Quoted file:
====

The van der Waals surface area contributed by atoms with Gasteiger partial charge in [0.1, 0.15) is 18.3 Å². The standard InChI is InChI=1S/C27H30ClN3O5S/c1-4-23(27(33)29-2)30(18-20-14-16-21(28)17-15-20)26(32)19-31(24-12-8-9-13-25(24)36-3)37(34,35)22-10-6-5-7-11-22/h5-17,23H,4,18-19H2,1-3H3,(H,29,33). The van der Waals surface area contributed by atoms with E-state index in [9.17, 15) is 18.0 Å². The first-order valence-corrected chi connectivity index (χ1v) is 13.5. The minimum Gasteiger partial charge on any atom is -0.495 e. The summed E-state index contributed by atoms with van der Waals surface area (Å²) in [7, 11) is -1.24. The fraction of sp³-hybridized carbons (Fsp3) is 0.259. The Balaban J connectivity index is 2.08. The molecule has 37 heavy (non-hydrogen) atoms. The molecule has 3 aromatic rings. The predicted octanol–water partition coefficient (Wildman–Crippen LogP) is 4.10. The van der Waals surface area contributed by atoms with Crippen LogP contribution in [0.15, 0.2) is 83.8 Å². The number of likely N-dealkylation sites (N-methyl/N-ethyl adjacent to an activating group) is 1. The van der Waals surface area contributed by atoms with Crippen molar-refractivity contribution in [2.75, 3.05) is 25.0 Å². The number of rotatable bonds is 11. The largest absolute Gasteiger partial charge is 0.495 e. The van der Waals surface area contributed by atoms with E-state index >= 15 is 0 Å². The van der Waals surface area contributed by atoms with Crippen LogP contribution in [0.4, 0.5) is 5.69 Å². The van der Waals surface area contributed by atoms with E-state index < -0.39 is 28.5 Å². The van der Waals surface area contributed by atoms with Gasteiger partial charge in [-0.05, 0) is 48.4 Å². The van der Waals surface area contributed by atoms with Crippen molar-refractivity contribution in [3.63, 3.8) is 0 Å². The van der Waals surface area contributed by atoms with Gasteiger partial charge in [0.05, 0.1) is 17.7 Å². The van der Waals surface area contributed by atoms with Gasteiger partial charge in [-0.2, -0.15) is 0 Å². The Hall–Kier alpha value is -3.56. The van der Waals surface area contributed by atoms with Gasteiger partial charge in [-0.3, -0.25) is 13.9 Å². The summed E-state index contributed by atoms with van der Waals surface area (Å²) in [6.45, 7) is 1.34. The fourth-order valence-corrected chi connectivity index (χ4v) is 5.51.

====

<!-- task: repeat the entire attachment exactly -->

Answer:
The van der Waals surface area contributed by atoms with Gasteiger partial charge in [0.1, 0.15) is 18.3 Å². The standard InChI is InChI=1S/C27H30ClN3O5S/c1-4-23(27(33)29-2)30(18-20-14-16-21(28)17-15-20)26(32)19-31(24-12-8-9-13-25(24)36-3)37(34,35)22-10-6-5-7-11-22/h5-17,23H,4,18-19H2,1-3H3,(H,29,33). The van der Waals surface area contributed by atoms with E-state index in [9.17, 15) is 18.0 Å². The first-order valence-corrected chi connectivity index (χ1v) is 13.5. The minimum Gasteiger partial charge on any atom is -0.495 e. The summed E-state index contributed by atoms with van der Waals surface area (Å²) in [7, 11) is -1.24. The fraction of sp³-hybridized carbons (Fsp3) is 0.259. The Balaban J connectivity index is 2.08. The molecule has 37 heavy (non-hydrogen) atoms. The molecule has 3 aromatic rings. The predicted octanol–water partition coefficient (Wildman–Crippen LogP) is 4.10. The van der Waals surface area contributed by atoms with Crippen LogP contribution in [0.15, 0.2) is 83.8 Å². The number of likely N-dealkylation sites (N-methyl/N-ethyl adjacent to an activating group) is 1. The van der Waals surface area contributed by atoms with Crippen molar-refractivity contribution in [2.75, 3.05) is 25.0 Å². The number of rotatable bonds is 11. The largest absolute Gasteiger partial charge is 0.495 e. The van der Waals surface area contributed by atoms with E-state index >= 15 is 0 Å². The van der Waals surface area contributed by atoms with Crippen LogP contribution in [0.4, 0.5) is 5.69 Å². The van der Waals surface area contributed by atoms with E-state index < -0.39 is 28.5 Å². The van der Waals surface area contributed by atoms with Gasteiger partial charge in [-0.05, 0) is 48.4 Å². The van der Waals surface area contributed by atoms with Crippen molar-refractivity contribution in [3.63, 3.8) is 0 Å². The van der Waals surface area contributed by atoms with Gasteiger partial charge in [0.05, 0.1) is 17.7 Å². The van der Waals surface area contributed by atoms with Gasteiger partial charge in [-0.2, -0.15) is 0 Å². The Hall–Kier alpha value is -3.56. The van der Waals surface area contributed by atoms with Gasteiger partial charge in [-0.3, -0.25) is 13.9 Å². The summed E-state index contributed by atoms with van der Waals surface area (Å²) in [6.45, 7) is 1.34. The fourth-order valence-corrected chi connectivity index (χ4v) is 5.51.